Well no, actually. What is helpful to a Senate legislation committee is not whether a secretary votes for Attila the Hun but how well they carry out their lawful duties.
But it is also why the Thodey review, assuming it finds a place to call home after the likely change of government, would do well to recommend a better system of career transitions between the Members of Parliament (Staff) Act and the Public Service Act (and the Parliamentary Service Act).
Returning to the APS from political offices
Those with long memories may recall a “parachute” provision, derived from the defunct Officers’ Rights Declaration Act and relating to the old arbitration powers, under which a committee determined at which level public servants could return to the APS from political offices having regard to the work they had done while away and how long they had been away and so on.
That arrangement disappeared somewhere around 1999 with the rewrite of the Public Service Act and, based on current statistics from the Australian Public Service Commission, at least two-thirds of today’s “ongoing” public servants have never worked under it.
Now — secretaries and agency heads aside — ongoing public servants can simply take leave to serve under the MOPS Act and return to the APS at the level at which they left. To return at a more senior level they must apply for a more senior APS position. There is no system for recognising equivalent professional seniority of their position in ministers’ offices.
If they win the job, they often don’t work in it, but can transfer back to the APS later at that higher level, as happened this year with then-cabinet secretary and former Cormann COS Simon Atkinson, now a Treasury deputy secretary.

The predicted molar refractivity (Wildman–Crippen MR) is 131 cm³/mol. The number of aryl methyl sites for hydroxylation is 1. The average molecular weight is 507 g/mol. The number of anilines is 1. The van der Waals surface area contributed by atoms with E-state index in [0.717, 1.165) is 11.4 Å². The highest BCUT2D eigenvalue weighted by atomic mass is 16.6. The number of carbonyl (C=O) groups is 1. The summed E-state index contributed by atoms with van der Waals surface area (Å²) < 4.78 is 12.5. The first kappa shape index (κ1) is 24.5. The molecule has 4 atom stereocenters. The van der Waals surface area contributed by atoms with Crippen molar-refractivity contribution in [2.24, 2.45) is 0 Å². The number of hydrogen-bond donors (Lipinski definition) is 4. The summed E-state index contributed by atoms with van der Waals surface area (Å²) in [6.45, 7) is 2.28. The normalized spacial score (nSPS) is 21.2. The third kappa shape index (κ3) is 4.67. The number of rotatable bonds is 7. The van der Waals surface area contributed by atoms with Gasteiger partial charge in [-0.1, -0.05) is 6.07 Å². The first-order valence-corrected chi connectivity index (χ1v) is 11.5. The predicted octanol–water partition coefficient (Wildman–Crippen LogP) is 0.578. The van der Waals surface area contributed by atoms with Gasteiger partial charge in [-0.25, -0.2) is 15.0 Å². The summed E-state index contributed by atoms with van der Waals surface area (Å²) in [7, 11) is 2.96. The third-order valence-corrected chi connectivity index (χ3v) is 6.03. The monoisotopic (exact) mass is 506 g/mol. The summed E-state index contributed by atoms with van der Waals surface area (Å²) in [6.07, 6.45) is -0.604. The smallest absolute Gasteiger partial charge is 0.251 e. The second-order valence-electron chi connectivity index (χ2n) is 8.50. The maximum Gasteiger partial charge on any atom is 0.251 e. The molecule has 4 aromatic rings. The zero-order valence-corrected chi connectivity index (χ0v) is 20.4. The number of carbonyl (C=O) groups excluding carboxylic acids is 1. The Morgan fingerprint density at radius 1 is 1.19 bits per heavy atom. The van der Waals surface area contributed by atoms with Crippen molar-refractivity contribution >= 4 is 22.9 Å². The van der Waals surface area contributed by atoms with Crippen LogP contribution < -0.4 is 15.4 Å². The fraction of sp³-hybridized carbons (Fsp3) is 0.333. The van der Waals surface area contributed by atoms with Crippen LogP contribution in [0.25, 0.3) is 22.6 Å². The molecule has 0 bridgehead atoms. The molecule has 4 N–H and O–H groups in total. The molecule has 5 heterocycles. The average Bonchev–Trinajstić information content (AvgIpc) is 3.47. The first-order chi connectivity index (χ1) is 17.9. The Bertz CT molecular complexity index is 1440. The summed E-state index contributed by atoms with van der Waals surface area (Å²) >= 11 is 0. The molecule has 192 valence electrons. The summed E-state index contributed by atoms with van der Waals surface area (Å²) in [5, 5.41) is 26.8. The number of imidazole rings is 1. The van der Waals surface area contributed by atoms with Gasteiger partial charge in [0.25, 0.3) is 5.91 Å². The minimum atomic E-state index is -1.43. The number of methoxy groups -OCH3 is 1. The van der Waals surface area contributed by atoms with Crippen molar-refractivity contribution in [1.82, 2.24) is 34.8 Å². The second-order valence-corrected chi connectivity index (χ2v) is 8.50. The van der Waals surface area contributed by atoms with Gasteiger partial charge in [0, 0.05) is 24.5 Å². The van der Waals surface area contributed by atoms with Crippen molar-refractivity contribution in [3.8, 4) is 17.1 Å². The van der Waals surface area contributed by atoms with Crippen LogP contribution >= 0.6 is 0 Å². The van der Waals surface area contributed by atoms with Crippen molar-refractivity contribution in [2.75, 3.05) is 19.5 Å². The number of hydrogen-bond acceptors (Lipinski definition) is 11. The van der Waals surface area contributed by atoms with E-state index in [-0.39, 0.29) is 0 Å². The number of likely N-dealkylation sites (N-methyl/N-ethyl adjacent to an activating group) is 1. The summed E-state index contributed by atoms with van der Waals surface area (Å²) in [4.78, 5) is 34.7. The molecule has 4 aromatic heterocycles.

That’s a convoluted arrangement.“Many former staffers do become excellent public servants and they do bring a lot of knowledge to the table.”
Meanwhile, political staffers with no “ongoing” APS tenure must apply as external candidates for APS jobs under normal merit selection.
They are always vulnerable to assumptions (whether acknowledged or not at the selection level) that they are politically biased, especially if a change of government is looming.
In short, there is no official recognition that prior service in a ministerial office has equivalent seniority in the APS.
Many former staffers do become excellent public servants and they do bring a lot of knowledge to the table.
It would be better to establish an official gateway — whether by a standing APSC panel, say, or by agreed work-level standards — for recognising prior equivalent experience in a ministerial office that would enable both ongoing public servants to transfer back at a higher level and non-public servant staffers to have their service recognised for employment in the APS.
It wouldn’t be hard to design specific de-contamination training packages for both.
As for secretaries, there could and perhaps should be a bar on being appointed straight from a ministerial office to secretary or senior agency head. But that horse may have bolted, largely thanks to Turnbull.
You can choose which of the Thodey review’s “five pillars” such arrangements could come under, but they would require legislation, including toughening up the public service values and code of conduct.
If you want a flexible system you’ve got to give a little.